“Tú estás una bruja.” Lazarus said. You are a witch.
We were sitting in his kitchen while he made coffee. I had been talking about my impressions of Havana, learning words and explanations for the things that I saw and felt in this magical city. I’d just said that this was a city where even the trees spoke to you.
“¿Es verdad? Really?” There was sharpness in my tone. Lazarus was the second person in as many days who had called me that, and I wanted to know why.
“Yes, you have power that other people don’t. But you know this,” he replied.
I thought back to yesterday, to the padrino who I’d gone to see. The padrino consulted with the oracle, and talked to me about the Orishas, the gods who watched out for people and whom we needed to heed.
The padrino had called me a witch too. He’d asked me who my Orisha was. Santeria wasn’t my way – I didn’t even know the names of all the spirits, let alone which one was supposed to be protecting me. I told him that I’d been speaking to La Madre del Mar, the Mother of the Sea. He narrowed his eyes and said, no that’s not her, and you know this, don’t try and trick me.
I was surprised at his response, and still couldn’t figure it out. Lazarus calling me a witch brought up the feelings of unease again.
“Yesterday, the padrino called me a witch too,” I told Lazarus.
Lazarus burst out laughing. “Why? What did you do to him?”
“I didn’t do anything. He asked me who my protector was, and I didn’t know. But when he told me it was Oshun, I told him it all made sense,” I said, feeling left out of some inside joke.
Oshun is the mother of sweet water, the one who rules the lakes and rivers. It made sense because water had always symbolically figured in my life.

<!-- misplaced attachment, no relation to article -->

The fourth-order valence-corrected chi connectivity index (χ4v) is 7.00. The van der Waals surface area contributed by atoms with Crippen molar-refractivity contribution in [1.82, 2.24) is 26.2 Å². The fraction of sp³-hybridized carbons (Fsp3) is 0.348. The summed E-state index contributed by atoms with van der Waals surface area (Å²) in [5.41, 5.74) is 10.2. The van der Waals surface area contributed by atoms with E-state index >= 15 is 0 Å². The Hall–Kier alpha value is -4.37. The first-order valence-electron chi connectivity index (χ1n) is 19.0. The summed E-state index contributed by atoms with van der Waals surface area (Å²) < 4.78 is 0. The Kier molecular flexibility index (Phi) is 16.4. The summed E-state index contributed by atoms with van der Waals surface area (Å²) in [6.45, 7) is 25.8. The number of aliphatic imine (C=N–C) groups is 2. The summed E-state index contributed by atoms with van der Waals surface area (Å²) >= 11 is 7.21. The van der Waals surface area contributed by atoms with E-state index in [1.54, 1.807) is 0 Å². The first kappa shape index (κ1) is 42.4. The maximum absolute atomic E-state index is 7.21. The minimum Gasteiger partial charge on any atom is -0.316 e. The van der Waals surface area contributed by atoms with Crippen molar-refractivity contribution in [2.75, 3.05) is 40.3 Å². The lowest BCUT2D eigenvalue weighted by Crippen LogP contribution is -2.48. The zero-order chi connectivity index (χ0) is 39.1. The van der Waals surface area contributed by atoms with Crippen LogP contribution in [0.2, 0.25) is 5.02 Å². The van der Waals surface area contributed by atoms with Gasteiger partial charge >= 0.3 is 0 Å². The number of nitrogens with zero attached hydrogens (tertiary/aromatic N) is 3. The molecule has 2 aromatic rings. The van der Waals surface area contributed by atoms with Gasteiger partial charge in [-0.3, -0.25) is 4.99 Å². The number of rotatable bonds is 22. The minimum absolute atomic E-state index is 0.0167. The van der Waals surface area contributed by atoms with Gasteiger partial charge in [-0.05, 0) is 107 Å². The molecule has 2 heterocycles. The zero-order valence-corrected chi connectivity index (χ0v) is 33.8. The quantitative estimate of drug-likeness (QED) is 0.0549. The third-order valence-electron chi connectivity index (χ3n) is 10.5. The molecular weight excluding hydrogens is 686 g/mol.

After I was born, on the fortieth day, I was taken to the Nile, my foot symbolically dipped into the river for protection and guidance. My people took their newborns to the water in a ritual passed down from the times of the Pharaohs; a ritual centuries of colonialism and occupation only diluted, but couldn’t wash away. Of course Oshun watched out for me, I had belonged to her from then.
Lazarus stared at me. “Did you tell the padrino that?”
“Yes. He told me I needed to go back there and make Oshun an offering at my birthplace. That’s not possible.”
O, I thought, what I would give to go back to Khartoum, and the Nile! Obviously, I didn’t remember my river baptism, but I knew the place where it had happened. As a child, all our family outings were to the banks of the Nile, unless there had been a flood and the crocodiles were washed upstream.
Lazy days spent swimming in the river, running through the forest that reached all the way to the water. The last time I had gone back, most of the forest was gone, smoothed over for Libyan-funded condo developments with panoramic views of the river as it glistened through the city. I cried silently at the loss of childhood locales as the driver took us around the new neighbourhoods, all the while chattering to us excitedly about the development and expansion that had come at the price of beauty and nature. The whole city had become new and garish, oil money pouring into real estate and commercial enterprises.
Havana, with its bougainvillea and Russian cars and colonial European architecture reminded me of Khartoum of the eighties, before all the destruction in the name of progress had happened. The social life that took place in the street, the old men killing time in front of stores, even the stray dogs who had their own city going on. Substitute the Spanish for Arabic, and the salsa for Afro jazz, and I could have been back home.
Lazarus passed me a small mug with hot, sweet, strong coffee. He drank his in one gulp, as I waited for mine to cool down so I could sip it.
“So, are you going to make Oshun an offering?” he asked me.
“It’s not my way. But I’ll know what I need to do,” I replied.
Lazarus laughed again. “See, that’s why you get called a bruja. Because you don’t need to be taught the ways in order to do what needs to be done. It’s not a bad thing. But you do have to be careful.”
We sat there silently, listening to the sounds of the street. Lazarus poured himself more coffee. My chest hurt with the ache of longing for home.
“What are you going to do now?” his question brought me back.
“I don’t really know,” I shrugged. “I guess I’ll ask the ancestors.”
“That’s good. But I meant right now,” Lazarus said, amused.
“Oh, sorry. I think I’m just going to back to the house. It’s late and I’m tired and I’ve got a lot on my mind,” I needed to dream on the conversation, see what came out of it.
“I’ll walk you back,” he said.
And we walked down the dusty streets, each step reminding me that no matter how similar this city was to mine, it wasn’t and could never be, home.